Most hunting writers don’t talk about these things. It’s all how or what or where, not why. Not what was it like? Don’t misunderstand, all that stuff about terrain, weather, ballistics, and equipment has its place. I need the education and I’m grateful for it. But once in awhile I do jump out of my chair at home, a hunting show on TV, and yell that’s it! That’s what I’m talking about! Like when I watched a woman take her first deer, a gray old Roman-nosed whitetail, with one shot across a field of broken yellow stalks and frost. As he fell, as the guide sputtered an excited tally of the antler points, I saw her hand rise to her heart, heard her whisper, solemnly, “it’s so powerful.” And she’s right. So right. It’s not about the points. That thing that I experienced on my first hunt, the thing about it I fell in love with? The thing that connects me to all hunters since the beginning of our time? There’s no category in the Boone & Crockett record book for that.

It may be that something of the animal stays with us; that the hot breeze or cold tingle we feel isn’t just its spirit passing by but moving in. I don’t know. But I do know that what the Algonquians called the manitou is not destroyed by bullet or broadhead, just ask the beast that’s bursting through my wall at home! Saber-toothed, black ears out like bat wings, eyes as wild as the day that pig and I met. I know he hears me when I greet him in the evenings. My family shrugs and groans oh dad. But that boar and I are close. No one knows me like he does.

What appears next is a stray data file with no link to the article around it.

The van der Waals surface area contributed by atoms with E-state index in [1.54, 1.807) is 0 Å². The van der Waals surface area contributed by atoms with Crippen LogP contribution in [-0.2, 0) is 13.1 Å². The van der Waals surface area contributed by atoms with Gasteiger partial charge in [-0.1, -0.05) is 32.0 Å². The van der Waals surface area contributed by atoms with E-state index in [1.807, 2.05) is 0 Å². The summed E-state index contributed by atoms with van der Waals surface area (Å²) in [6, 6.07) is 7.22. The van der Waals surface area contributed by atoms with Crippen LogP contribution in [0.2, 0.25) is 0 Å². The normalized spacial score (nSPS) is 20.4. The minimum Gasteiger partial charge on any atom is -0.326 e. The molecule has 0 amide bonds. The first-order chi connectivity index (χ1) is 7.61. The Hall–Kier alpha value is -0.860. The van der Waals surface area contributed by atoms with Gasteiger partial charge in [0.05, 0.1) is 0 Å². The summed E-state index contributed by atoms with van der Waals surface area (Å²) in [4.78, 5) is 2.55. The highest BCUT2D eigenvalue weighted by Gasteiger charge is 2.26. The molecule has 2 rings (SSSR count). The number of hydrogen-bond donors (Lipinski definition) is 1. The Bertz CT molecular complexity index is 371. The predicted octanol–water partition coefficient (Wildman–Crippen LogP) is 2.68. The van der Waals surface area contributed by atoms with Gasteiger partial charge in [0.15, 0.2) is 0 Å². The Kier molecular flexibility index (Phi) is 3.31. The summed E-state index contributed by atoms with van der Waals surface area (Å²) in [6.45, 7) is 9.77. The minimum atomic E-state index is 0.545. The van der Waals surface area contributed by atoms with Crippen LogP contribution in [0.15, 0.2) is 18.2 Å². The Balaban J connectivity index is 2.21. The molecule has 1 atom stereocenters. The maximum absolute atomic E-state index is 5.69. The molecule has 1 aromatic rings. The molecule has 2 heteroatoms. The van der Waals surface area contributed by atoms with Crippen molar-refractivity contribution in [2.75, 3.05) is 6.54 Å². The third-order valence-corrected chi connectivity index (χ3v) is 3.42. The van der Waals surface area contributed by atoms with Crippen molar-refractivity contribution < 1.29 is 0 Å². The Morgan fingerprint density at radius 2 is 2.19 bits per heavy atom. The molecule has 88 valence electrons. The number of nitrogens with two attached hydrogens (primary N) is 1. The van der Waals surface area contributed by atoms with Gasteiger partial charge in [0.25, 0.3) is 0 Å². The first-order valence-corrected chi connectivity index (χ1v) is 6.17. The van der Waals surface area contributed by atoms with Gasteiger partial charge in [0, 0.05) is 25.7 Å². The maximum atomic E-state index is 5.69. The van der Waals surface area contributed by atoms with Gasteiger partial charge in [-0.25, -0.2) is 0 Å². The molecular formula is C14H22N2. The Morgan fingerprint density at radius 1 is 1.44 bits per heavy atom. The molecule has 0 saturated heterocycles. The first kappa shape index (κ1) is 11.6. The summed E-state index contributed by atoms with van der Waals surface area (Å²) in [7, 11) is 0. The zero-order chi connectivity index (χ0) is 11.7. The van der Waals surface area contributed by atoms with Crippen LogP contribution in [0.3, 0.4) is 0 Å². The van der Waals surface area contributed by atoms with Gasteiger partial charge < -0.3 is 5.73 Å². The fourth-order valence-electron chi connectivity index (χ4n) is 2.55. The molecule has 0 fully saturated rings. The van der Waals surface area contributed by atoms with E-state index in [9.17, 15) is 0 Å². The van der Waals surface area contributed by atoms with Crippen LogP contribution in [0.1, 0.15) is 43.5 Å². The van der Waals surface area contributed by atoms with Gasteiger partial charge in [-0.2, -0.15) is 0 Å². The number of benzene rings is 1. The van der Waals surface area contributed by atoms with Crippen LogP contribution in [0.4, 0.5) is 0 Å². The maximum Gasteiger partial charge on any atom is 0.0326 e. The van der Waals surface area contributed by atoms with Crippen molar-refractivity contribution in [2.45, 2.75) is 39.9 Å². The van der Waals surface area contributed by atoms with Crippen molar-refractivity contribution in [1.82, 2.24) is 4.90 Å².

The wilderness—and the freezer in my garage—echo with spirit sounds. But take away all the people and the supermarket is quiet as a tomb. For me, it’s a fact that no meat tangled up in Styrofoam and plastic wrap will ever taste as good as a wild animal harvested with my own hands. But why is that? What reason could there be? I think I saw it explained on a cave wall once, on the Discovery channel, but I didn’t speak the language then.

Of course, we don’t need to know these things and maybe we’re not meant to. It might be wise to do as the Native Americans have always done: go into the woods with reverence and a deep appreciation for whatever you take out, but don’t insult the Giver with questions. Me, I’d like to keep trying to figure hunting out, though I’m in no real hurry. I suspect the answer will be elusive. It’ll flash or flutter by one piece at a time, on a banking duck’s wing or in the glint of a buck’s dark eye. I took my sons pheasant hunting a few years back (their first hunt, my second) and saw something of what I’m trying to say in their hands, as they gently smoothed the feathers of birds they’d knocked from the sky. It’s all there, if you don’t look away. But enough of this meandering; it’s time to dust off the decoys and change the transmission fluid in the truck. Another new season is just a week away.

~ by zenhunter on October 6, 2007.

One Response to “My First Hunt”

  1. That was lovely. I’d love to read the entry in which you figure hunting out, but for some reason, I don’t think anyone ever will! Just another thing to love about it…